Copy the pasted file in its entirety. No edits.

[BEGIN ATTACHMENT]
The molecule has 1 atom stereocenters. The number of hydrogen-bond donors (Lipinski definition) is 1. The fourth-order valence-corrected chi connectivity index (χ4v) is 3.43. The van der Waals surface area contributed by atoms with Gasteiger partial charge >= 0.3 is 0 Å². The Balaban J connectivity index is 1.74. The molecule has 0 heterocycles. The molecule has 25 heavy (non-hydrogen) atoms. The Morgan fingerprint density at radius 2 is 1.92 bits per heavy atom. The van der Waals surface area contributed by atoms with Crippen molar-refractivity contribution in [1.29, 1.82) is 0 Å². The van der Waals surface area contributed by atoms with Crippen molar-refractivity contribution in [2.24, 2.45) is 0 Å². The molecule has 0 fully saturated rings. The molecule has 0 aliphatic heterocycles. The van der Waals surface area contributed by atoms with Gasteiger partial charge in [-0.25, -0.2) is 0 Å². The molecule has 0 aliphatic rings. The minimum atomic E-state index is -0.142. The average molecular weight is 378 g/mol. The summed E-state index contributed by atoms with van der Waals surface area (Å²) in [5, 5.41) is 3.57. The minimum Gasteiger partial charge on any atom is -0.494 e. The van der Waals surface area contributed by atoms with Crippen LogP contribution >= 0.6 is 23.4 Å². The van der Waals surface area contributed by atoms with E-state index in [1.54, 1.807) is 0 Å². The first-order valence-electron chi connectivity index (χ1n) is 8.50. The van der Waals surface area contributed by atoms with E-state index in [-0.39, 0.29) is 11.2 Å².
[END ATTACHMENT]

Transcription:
The molecule has 1 atom stereocenters. The number of hydrogen-bond donors (Lipinski definition) is 1. The fourth-order valence-corrected chi connectivity index (χ4v) is 3.43. The van der Waals surface area contributed by atoms with Gasteiger partial charge >= 0.3 is 0 Å². The Balaban J connectivity index is 1.74. The molecule has 0 heterocycles. The molecule has 25 heavy (non-hydrogen) atoms. The Morgan fingerprint density at radius 2 is 1.92 bits per heavy atom. The van der Waals surface area contributed by atoms with Crippen molar-refractivity contribution in [1.29, 1.82) is 0 Å². The van der Waals surface area contributed by atoms with Crippen molar-refractivity contribution in [2.24, 2.45) is 0 Å². The molecule has 0 fully saturated rings. The molecule has 0 aliphatic heterocycles. The van der Waals surface area contributed by atoms with Gasteiger partial charge in [-0.25, -0.2) is 0 Å². The molecule has 0 aliphatic rings. The minimum atomic E-state index is -0.142. The average molecular weight is 378 g/mol. The summed E-state index contributed by atoms with van der Waals surface area (Å²) in [5, 5.41) is 3.57. The minimum Gasteiger partial charge on any atom is -0.494 e. The van der Waals surface area contributed by atoms with Crippen LogP contribution >= 0.6 is 23.4 Å². The van der Waals surface area contributed by atoms with E-state index in [1.54, 1.807) is 0 Å². The first-order valence-electron chi connectivity index (χ1n) is 8.50. The van der Waals surface area contributed by atoms with E-state index in [-0.39, 0.29) is 11.2 Å².